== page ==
Food policy in India: the importance of electoral politics in policy implementation
This article discusses, compares and contrasts the politics of food policy implementation in two Indian States: Karnataka in South India and Bihar in North India. Both states are covered by the Public Distribution System (PDS), a major intervention in the Indian food economy intended to reduce food insecurity and improve welfare. As in most South Indian States, the PDS in Karnataka works reasonably well. Most poor people receive some subsidized foodgrains every month. Karnataka politicians see the scheme as important and use it to enhance their popularity and attract votes. By contrast, the impact of the PDS on the poor in Bihar is negligible. The foodgrains are coming every month, but more than 80 per cent is diverted to the open market. This raises the question as to why the populist politicians in Bihar are not making use of the PDS in the same way as their colleagues in Karnataka. Based on fieldwork in these two States, the article explores a number of explanations. It concludes that politicians in Bihar take a definite interest in the PDS, but as a result of the different features of the overall political processes in these two States, this leads to a different type of influence for them as well as different outcomes for the beneficiaries. Copyright © 1999 John Wiley & Sons, Ltd.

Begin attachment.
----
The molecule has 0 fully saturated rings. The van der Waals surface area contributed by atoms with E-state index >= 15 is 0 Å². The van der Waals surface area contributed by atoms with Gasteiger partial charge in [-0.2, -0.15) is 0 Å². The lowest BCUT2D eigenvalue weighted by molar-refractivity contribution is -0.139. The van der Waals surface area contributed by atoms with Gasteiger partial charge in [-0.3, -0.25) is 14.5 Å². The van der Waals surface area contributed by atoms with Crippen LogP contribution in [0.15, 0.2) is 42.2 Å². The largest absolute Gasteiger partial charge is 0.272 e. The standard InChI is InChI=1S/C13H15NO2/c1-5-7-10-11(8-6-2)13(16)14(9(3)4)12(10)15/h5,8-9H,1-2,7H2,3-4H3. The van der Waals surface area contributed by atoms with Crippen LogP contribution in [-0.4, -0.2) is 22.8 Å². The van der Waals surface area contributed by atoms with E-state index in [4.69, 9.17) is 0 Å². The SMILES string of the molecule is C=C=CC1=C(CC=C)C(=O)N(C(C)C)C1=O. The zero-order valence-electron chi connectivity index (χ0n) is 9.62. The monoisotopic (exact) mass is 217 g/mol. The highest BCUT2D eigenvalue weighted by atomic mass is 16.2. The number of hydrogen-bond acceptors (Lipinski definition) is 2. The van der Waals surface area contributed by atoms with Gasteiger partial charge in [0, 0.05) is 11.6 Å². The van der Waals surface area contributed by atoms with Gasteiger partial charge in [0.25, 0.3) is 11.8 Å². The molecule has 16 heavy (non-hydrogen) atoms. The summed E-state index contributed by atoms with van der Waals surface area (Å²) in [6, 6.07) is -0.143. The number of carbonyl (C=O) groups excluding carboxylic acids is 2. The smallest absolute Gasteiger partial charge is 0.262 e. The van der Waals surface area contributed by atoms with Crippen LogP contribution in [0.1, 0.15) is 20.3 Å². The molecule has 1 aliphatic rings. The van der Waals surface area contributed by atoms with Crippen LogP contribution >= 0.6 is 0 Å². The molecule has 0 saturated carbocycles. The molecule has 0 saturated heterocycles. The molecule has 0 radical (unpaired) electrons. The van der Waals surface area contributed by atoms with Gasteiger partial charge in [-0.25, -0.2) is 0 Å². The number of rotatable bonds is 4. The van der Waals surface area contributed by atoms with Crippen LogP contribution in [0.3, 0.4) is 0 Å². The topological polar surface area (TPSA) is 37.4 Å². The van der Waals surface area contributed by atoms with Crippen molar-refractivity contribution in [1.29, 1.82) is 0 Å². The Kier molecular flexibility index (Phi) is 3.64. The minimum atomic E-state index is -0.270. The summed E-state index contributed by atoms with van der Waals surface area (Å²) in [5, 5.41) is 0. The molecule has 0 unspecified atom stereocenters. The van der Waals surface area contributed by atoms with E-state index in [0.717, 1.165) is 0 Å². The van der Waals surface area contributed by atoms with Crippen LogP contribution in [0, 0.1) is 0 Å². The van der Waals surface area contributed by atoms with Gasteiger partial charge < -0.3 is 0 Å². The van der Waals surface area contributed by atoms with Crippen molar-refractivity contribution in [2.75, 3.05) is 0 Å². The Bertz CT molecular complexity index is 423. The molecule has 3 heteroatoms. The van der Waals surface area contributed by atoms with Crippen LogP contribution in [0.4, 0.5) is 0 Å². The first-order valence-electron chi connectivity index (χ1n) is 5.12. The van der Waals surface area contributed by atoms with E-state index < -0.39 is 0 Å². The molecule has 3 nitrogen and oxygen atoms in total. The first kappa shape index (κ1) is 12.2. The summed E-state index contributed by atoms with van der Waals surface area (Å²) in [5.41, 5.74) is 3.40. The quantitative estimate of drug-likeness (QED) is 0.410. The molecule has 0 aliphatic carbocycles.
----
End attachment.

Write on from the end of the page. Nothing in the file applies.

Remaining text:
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Volume (Year): 11 (1999)
Issue (Month): 4 ()
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- Radhakrishna, R. & Subbarao, K., 1997. "India's Public Distribution System. A National and International Perspective," World Bank - Discussion Papers 380, World Bank.
- Ahluwalia, Deepak, 1993. "Public distribution of food in India : Coverage, targeting and leakages," Food Policy, Elsevier, vol. 18(1), pages 33-54, February.
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